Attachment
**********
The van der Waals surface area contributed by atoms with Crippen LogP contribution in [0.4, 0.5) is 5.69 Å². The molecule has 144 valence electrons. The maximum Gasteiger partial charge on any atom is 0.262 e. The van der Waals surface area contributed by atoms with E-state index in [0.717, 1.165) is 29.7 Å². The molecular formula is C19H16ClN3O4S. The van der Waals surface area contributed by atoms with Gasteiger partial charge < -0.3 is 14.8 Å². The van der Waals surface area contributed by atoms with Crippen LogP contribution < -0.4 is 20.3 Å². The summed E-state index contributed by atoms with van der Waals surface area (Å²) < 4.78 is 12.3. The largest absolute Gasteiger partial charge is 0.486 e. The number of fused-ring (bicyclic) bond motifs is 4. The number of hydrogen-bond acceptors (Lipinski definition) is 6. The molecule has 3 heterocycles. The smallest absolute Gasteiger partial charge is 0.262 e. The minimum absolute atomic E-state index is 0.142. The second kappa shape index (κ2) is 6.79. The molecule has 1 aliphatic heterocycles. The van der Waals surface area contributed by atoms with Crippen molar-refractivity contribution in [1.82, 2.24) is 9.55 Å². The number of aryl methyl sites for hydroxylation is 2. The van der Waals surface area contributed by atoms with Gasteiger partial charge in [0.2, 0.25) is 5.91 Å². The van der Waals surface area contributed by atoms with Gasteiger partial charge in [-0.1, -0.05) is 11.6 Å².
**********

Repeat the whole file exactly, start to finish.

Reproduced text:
The van der Waals surface area contributed by atoms with Crippen LogP contribution in [0.4, 0.5) is 5.69 Å². The molecule has 144 valence electrons. The maximum Gasteiger partial charge on any atom is 0.262 e. The van der Waals surface area contributed by atoms with E-state index in [0.717, 1.165) is 29.7 Å². The molecular formula is C19H16ClN3O4S. The van der Waals surface area contributed by atoms with Gasteiger partial charge < -0.3 is 14.8 Å². The van der Waals surface area contributed by atoms with Crippen LogP contribution < -0.4 is 20.3 Å². The summed E-state index contributed by atoms with van der Waals surface area (Å²) < 4.78 is 12.3. The largest absolute Gasteiger partial charge is 0.486 e. The number of fused-ring (bicyclic) bond motifs is 4. The number of hydrogen-bond acceptors (Lipinski definition) is 6. The molecule has 3 heterocycles. The smallest absolute Gasteiger partial charge is 0.262 e. The minimum absolute atomic E-state index is 0.142. The second kappa shape index (κ2) is 6.79. The molecule has 1 aliphatic heterocycles. The van der Waals surface area contributed by atoms with Crippen molar-refractivity contribution in [1.82, 2.24) is 9.55 Å². The number of aryl methyl sites for hydroxylation is 2. The van der Waals surface area contributed by atoms with Gasteiger partial charge in [0.2, 0.25) is 5.91 Å². The van der Waals surface area contributed by atoms with Gasteiger partial charge in [-0.1, -0.05) is 11.6 Å².